I avoided Josh Tillman’s “breakout” album as long as I could; no matter how many times his dumb stage name and dumber album cover were shoved in my face, it seemed obvious that his sudden “rise” (snort) was a transparent promotional assault aimed to capitalize on the fact that blatant self-consciousness is the only way to get anyone to pay attention to beard-y orchestral singer-songwriter indie music any more. (Which is a shame, as I’ve always found Fleet Foxes, the band Tillman gigged with, quite pretty.) When I finally listened, I had to admit a grim satisfaction that the music was every bit as grotesquely anodyne as I suspected.
Tillman’s lyrics were construed as alternately heartbreaking and darkly parodic takes on the futility of love in the age of vapid social media and post-post-(post-?) irony...or something, I dunno; the attempts at selling this guy were so tortured that even before I heard the stuff I could tell he wouldn't even be a blip in the rear-view mirror in five years’ time. (Any takers?) But whatever the lyrics are worth—and I'm not gonna give him points for just shoving his self-awareness in my face—the actual music was barely discussed, probably because it’s hard to work around the fact that without the (unremarkable) string and horn arrangements these songs are barely distinguishable from Jack fucking Johnson. Whether banging away hopelessly in the overbearing opener or turning to drum machines for pointillist electro-folk later on, his melodies are never anything special, and with a voice this frat-boy snoozy, who gives a shit anyway? (Vocally, he’s like Jim James of My Morning Jacket but without the capacity for high belting—physical power—that can make James occasionally pleasant.)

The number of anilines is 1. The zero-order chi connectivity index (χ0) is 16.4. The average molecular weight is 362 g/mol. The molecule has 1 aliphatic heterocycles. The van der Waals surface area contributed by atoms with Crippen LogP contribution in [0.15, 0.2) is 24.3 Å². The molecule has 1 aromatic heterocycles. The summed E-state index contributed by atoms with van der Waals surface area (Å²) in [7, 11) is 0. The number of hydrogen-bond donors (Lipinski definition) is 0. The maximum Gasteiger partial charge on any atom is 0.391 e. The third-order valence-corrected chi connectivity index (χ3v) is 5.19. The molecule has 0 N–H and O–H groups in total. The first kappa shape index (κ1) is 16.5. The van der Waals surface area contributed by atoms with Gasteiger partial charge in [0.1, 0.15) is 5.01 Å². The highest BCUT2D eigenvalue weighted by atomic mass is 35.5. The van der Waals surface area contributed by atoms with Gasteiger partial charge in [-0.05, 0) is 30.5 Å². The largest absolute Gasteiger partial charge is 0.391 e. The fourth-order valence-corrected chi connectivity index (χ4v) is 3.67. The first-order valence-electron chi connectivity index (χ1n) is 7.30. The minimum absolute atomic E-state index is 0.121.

Anyone who went nuts for songs that paired phrases like “every insufferable convo” to lilting schmaltzy orchestrations and didn’t even pay lip service to the newest Mountain Goats album deserves to live with the fact that ten years from now their raves will sound almost as embarrassing as I Love You, Honeybear. — Nathan Wisnicki
Donnie Trumpet and the Social Experiment, Surf
Position on PMA’s Albums of 2015 list: № 9